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Sunday, 1 September 2019

‘The Perfect Wife’ by JP Delaney


Published by Quercus Books,
8 August 2019.
ISBN: 978-1-78648-852-7


One of the best – and intriguing – things about starting a JP Delaney book is that you know you’re in for a thrilling ride and you also know it’s going to be very different. The Perfect Wife, with its futuristic twist on the wife who delves into the past with unexpected consequences, and the husband with secrets, does not disappoint.

Abbie Scott-Cullen wakes in hospital with no memory of how she came to be there. Her husband Tim, a Silicon Valley entrepreneur is with her. He tells her that she is “artificial”. She is a companion robot – a cobot – made in Abbie’s image and with Abbie’s memories. He created her five years after his wife’s death. But he won’t tell her how Abbie died. And it is when she starts to look into her life with Tim and begins to piece together memories of her marriage that she begins questioning her husband’s motives, and his version of events. Can she really trust him when he says he wants them to be together forever?  

The book alternates between the new Abbie’s story and the couple’s past, showing how the geeky Tim, who was looking for a perfect wife, fell for Abbie, a free-spirited artist. Delaney includes just enough technology to make a story about Artificial Intelligence believable, while focusing mainly on the characters. Abbie is a wonderful character, and it is easy to forget she is a robot as she explores her developing feelings and emotions. The layers of Tim Scott’s character are gradually peeled back and yes, as in all good thrillers, no one is quite who they appear to be.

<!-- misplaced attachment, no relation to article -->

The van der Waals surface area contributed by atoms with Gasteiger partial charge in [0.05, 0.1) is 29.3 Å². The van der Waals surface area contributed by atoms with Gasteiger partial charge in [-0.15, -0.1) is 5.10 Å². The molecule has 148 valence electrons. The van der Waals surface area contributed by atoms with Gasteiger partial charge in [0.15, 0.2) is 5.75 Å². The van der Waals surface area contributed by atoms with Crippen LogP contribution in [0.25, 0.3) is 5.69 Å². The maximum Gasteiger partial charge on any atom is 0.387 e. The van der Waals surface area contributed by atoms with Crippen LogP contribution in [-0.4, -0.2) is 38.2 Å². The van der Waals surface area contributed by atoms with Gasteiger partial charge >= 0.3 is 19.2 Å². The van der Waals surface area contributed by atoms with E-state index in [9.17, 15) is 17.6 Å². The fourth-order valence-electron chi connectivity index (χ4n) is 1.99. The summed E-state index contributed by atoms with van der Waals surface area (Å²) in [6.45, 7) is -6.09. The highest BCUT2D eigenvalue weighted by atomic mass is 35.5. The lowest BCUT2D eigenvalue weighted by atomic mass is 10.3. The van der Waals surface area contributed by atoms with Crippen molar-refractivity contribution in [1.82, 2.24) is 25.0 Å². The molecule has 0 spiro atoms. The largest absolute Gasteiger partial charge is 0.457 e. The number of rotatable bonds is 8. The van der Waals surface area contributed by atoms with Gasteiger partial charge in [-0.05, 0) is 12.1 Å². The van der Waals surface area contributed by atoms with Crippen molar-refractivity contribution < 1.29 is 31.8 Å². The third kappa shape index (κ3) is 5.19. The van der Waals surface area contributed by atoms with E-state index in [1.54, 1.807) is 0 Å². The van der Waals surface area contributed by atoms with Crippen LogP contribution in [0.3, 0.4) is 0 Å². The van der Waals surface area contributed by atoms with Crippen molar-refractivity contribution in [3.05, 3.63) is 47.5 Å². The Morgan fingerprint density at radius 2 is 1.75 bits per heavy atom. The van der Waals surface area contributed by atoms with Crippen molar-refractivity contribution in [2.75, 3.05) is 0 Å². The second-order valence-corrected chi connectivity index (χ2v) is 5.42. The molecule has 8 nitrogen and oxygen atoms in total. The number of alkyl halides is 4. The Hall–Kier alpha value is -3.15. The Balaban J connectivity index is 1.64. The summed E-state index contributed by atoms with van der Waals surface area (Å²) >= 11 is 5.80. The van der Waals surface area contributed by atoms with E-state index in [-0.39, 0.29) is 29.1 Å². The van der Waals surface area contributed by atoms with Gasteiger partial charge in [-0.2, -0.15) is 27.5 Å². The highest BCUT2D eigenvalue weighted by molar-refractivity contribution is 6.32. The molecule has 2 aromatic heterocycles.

The Perfect Wife is ingenious and unexpected, with a heart-stopping finale. It is also thought-provoking, and for me, the question at its heart is: what is it that makes us human?

I can’t wait to see what Delaney comes up with next.
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Reviewer: Mary-Jane Riley
JP Delaney is the pseudonym of an author who has previously written
award-winning fiction under other names. 


 
Mary-Jane Riley wrote her first story on her newly acquired blue Petite typewriter, when she was eight. When she grew up, she had to earn a living and became a BBC radio talk show presenter and journalist. She has covered many life-affirming stories, but also some of the darkest events of the past two decades. Then, in true journalistic style, she decided not to let the facts get in the way of a good story and got creative. She wrote for women's magazines and small presses. She formed WriteOutLoud with two writer friends to help charities get their message across using their life stories. Now she is writing crime thrillers drawing on her experiences in journalism. Her fourth book set in East Anglia and featuring investigative journalist Alex Devlin, Gone in the Night, was published by Harper Collins/Killer Reads in May 2019.






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